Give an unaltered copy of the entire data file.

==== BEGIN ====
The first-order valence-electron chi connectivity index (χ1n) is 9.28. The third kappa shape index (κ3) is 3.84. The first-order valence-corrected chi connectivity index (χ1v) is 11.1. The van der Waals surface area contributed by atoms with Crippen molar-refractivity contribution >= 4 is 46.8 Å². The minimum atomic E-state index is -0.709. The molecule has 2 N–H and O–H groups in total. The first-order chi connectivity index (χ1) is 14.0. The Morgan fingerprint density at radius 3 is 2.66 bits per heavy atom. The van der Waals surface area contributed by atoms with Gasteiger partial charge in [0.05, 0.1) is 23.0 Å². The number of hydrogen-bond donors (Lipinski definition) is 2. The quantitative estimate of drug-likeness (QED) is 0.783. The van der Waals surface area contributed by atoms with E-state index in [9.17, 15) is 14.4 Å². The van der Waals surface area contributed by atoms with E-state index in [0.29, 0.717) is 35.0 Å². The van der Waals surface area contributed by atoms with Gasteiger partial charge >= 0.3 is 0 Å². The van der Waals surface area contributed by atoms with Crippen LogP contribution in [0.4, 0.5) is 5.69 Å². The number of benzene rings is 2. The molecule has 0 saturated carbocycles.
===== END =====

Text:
The first-order valence-electron chi connectivity index (χ1n) is 9.28. The third kappa shape index (κ3) is 3.84. The first-order valence-corrected chi connectivity index (χ1v) is 11.1. The van der Waals surface area contributed by atoms with Crippen molar-refractivity contribution >= 4 is 46.8 Å². The minimum atomic E-state index is -0.709. The molecule has 2 N–H and O–H groups in total. The first-order chi connectivity index (χ1) is 14.0. The Morgan fingerprint density at radius 3 is 2.66 bits per heavy atom. The van der Waals surface area contributed by atoms with Gasteiger partial charge in [0.05, 0.1) is 23.0 Å². The number of hydrogen-bond donors (Lipinski definition) is 2. The quantitative estimate of drug-likeness (QED) is 0.783. The van der Waals surface area contributed by atoms with E-state index in [9.17, 15) is 14.4 Å². The van der Waals surface area contributed by atoms with E-state index in [0.29, 0.717) is 35.0 Å². The van der Waals surface area contributed by atoms with Gasteiger partial charge >= 0.3 is 0 Å². The van der Waals surface area contributed by atoms with Crippen LogP contribution in [0.4, 0.5) is 5.69 Å². The number of benzene rings is 2. The molecule has 0 saturated carbocycles.